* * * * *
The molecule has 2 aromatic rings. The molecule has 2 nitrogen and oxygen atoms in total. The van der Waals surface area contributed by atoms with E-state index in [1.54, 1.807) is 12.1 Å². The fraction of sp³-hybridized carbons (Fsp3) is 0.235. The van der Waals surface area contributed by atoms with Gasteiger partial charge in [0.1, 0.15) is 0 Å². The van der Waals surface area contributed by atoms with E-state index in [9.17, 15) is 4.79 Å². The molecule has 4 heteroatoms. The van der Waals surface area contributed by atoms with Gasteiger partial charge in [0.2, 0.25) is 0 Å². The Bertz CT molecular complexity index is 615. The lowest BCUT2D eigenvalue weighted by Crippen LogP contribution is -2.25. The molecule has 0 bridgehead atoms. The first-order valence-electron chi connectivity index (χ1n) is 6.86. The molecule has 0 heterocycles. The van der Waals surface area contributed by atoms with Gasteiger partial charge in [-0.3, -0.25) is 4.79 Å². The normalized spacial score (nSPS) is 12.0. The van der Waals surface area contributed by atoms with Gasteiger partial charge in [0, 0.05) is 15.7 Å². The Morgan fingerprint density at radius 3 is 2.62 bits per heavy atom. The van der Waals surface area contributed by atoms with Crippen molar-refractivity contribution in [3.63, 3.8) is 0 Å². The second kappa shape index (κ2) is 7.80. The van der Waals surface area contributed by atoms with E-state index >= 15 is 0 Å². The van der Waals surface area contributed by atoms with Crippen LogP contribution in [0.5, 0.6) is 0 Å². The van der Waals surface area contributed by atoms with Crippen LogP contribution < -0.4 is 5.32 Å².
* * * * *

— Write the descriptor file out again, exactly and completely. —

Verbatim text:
The molecule has 2 aromatic rings. The molecule has 2 nitrogen and oxygen atoms in total. The van der Waals surface area contributed by atoms with E-state index in [1.54, 1.807) is 12.1 Å². The fraction of sp³-hybridized carbons (Fsp3) is 0.235. The van der Waals surface area contributed by atoms with Gasteiger partial charge in [0.1, 0.15) is 0 Å². The van der Waals surface area contributed by atoms with E-state index in [9.17, 15) is 4.79 Å². The molecule has 4 heteroatoms. The van der Waals surface area contributed by atoms with Gasteiger partial charge in [0.2, 0.25) is 0 Å². The Bertz CT molecular complexity index is 615. The lowest BCUT2D eigenvalue weighted by Crippen LogP contribution is -2.25. The molecule has 0 bridgehead atoms. The first-order valence-electron chi connectivity index (χ1n) is 6.86. The molecule has 0 heterocycles. The van der Waals surface area contributed by atoms with Gasteiger partial charge in [-0.3, -0.25) is 4.79 Å². The normalized spacial score (nSPS) is 12.0. The van der Waals surface area contributed by atoms with Gasteiger partial charge in [0, 0.05) is 15.7 Å². The Morgan fingerprint density at radius 3 is 2.62 bits per heavy atom. The van der Waals surface area contributed by atoms with Crippen molar-refractivity contribution in [3.63, 3.8) is 0 Å². The second kappa shape index (κ2) is 7.80. The van der Waals surface area contributed by atoms with E-state index >= 15 is 0 Å². The van der Waals surface area contributed by atoms with Crippen LogP contribution in [0.5, 0.6) is 0 Å². The van der Waals surface area contributed by atoms with Crippen LogP contribution < -0.4 is 5.32 Å².